If the CIFS Unix extensions are negotiated with the server the client will attempt to set the effective uid and gid of the local process on newly created files, directories, and devices (create, mkdir, mknod). If the CIFS Unix Extensions are not negotiated, for newly created files and directories instead of using the default uid and gid specified on the the mount, cache the new file's uid and gid locally which means that the uid for the file can change when the inode is reloaded (or the user remounts the share).


The client will not attempt to set the uid and gid on on newly created files, directories, and devices (create, mkdir, mknod) which will result in the server setting the uid and gid to the default (usually the server uid of the user who mounted the share). Letting the server (rather than the client) set the uid and gid is the default.If the CIFS Unix Extensions are not negotiated then the uid and gid for new files will appear to be the uid (gid) of the mounter or the uid (gid) parameter specified on the mount.


Client does permission checks (vfs_permission check of uid and gid of the file against the mode and desired operation), Note that this is in addition to the normal ACL check on the target machine done by the server software. Client permission checking is enabled by default.


Client does not do permission checks. This can expose files on this mount to access by other users on the local client system. It is typically only needed when the server supports the CIFS Unix Extensions but the UIDs/GIDs on the client and server system do not match closely enough to allow access by the user doing the mount. Note that this does not affect the normal ACL check on the target machine done by the server software (of the server ACL against the user name provided at mount time).


Do not do inode data caching on files opened on this mount. This precludes mmaping files on this mount. In some cases with fast networks and little or no caching benefits on the client (e.g. when the application is doing large sequential reads bigger than page size without rereading the same data) this can provide better performance than the default behavior which caches reads (readahead) and writes (writebehind) through the local Linux client pagecache if oplock (caching token) is granted and held. Note that direct allows write operations larger than page size to be sent to the server. On some kernels this requires the cifs.ko module to be built with the CIFS_EXPERIMENTAL configure option.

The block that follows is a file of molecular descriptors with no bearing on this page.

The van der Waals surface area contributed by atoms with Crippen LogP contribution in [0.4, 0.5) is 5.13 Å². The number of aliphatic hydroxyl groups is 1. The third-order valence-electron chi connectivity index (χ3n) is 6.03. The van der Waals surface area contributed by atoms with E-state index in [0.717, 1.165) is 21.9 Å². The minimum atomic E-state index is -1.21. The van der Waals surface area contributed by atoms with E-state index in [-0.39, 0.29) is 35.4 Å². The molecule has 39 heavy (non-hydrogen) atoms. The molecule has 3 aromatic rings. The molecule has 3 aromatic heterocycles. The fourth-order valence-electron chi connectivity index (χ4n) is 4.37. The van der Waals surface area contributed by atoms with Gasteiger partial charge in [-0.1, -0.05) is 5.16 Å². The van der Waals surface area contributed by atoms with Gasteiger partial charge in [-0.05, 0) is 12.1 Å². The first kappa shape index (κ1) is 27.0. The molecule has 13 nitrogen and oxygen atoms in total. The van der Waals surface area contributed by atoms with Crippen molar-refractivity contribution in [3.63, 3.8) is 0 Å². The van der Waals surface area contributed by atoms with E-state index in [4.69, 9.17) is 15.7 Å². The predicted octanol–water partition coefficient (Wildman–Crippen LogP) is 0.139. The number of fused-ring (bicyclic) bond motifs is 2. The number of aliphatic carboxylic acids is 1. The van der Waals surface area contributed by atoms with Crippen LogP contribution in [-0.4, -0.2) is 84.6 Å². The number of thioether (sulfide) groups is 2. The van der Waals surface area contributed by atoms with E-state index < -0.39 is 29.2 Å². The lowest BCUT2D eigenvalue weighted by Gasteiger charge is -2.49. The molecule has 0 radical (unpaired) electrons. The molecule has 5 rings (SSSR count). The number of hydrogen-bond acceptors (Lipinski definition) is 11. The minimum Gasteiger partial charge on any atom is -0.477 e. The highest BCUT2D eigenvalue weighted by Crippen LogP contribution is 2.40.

Translate six of the seven reserved characters (not backslash, but including the colon, question mark, pipe, asterik, greater than and less than characters) to the remap range (above 0xF000), which also allows the CIFS client to recognize files created with such characters by Windows's POSIX emulation. This can also be useful when mounting to most versions of Samba (which also forbids creating and opening files whose names contain any of these seven characters). This has no effect if the server does not support Unicode on the wire.


Do not translate any of these seven characters (default)


currently unimplemented


(default) currently unimplemented


The program accessing a file on the cifs mounted file system will hang when the server crashes.


(default) The program accessing a file on the cifs mounted file system will not hang when the server crashes and will return errors to the user application.


Do not allow POSIX ACL operations even if server would support them.

The CIFS client can get and set POSIX ACLs (getfacl, setfacl) to Samba servers version 3.10 and later. Setting POSIX ACLs requires enabling both XATTR and then POSIX support in the CIFS configuration options when building the cifs module. POSIX ACL support can be disabled on a per mount basic by specifying "noacl" on mount.


Request case insensitive path name matching (case sensitive is the default if the server suports it).


Security mode. Allowed values are:

  • none attempt to connection as a null user (no name)

  • krb5 Use Kerberos version 5 authentication

  • krb5i Use Kerberos authentication and packet signing

  • ntlm Use NTLM password hashing (default)

  • ntlmi Use NTLM password hashing with signing (if /proc/fs/cifs/PacketSigningEnabled on or if server requires signing also can be the default)

  • ntlmv2 Use NTLMv2 password hashing